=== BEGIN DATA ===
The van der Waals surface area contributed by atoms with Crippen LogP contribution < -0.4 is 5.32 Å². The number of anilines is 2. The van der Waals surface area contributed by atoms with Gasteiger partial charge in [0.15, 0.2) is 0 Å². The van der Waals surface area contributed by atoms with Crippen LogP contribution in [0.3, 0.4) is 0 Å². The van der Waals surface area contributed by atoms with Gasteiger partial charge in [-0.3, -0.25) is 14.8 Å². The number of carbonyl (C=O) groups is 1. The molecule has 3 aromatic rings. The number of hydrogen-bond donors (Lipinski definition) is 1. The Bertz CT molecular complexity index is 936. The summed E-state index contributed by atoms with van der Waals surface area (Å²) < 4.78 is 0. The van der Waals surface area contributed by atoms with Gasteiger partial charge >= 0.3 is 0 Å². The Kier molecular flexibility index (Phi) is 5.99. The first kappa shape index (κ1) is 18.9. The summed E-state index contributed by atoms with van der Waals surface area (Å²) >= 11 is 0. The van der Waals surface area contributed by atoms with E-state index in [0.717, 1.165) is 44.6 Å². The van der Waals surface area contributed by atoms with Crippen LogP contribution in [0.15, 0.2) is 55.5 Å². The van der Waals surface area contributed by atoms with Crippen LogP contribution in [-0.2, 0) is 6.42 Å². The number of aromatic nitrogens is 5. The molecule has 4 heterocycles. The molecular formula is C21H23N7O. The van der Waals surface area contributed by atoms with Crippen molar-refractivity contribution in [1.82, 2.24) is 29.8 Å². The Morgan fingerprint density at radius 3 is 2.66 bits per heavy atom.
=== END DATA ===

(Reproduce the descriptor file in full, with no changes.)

The van der Waals surface area contributed by atoms with Crippen LogP contribution < -0.4 is 5.32 Å². The number of anilines is 2. The van der Waals surface area contributed by atoms with Gasteiger partial charge in [0.15, 0.2) is 0 Å². The van der Waals surface area contributed by atoms with Crippen LogP contribution in [0.3, 0.4) is 0 Å². The van der Waals surface area contributed by atoms with Gasteiger partial charge in [-0.3, -0.25) is 14.8 Å². The number of carbonyl (C=O) groups is 1. The molecule has 3 aromatic rings. The number of hydrogen-bond donors (Lipinski definition) is 1. The Bertz CT molecular complexity index is 936. The summed E-state index contributed by atoms with van der Waals surface area (Å²) < 4.78 is 0. The van der Waals surface area contributed by atoms with Gasteiger partial charge >= 0.3 is 0 Å². The Kier molecular flexibility index (Phi) is 5.99. The first kappa shape index (κ1) is 18.9. The summed E-state index contributed by atoms with van der Waals surface area (Å²) >= 11 is 0. The van der Waals surface area contributed by atoms with E-state index in [0.717, 1.165) is 44.6 Å². The van der Waals surface area contributed by atoms with Crippen LogP contribution in [0.15, 0.2) is 55.5 Å². The van der Waals surface area contributed by atoms with Crippen LogP contribution in [-0.2, 0) is 6.42 Å². The number of aromatic nitrogens is 5. The molecule has 4 heterocycles. The molecular formula is C21H23N7O. The van der Waals surface area contributed by atoms with Crippen molar-refractivity contribution in [1.82, 2.24) is 29.8 Å². The Morgan fingerprint density at radius 3 is 2.66 bits per heavy atom.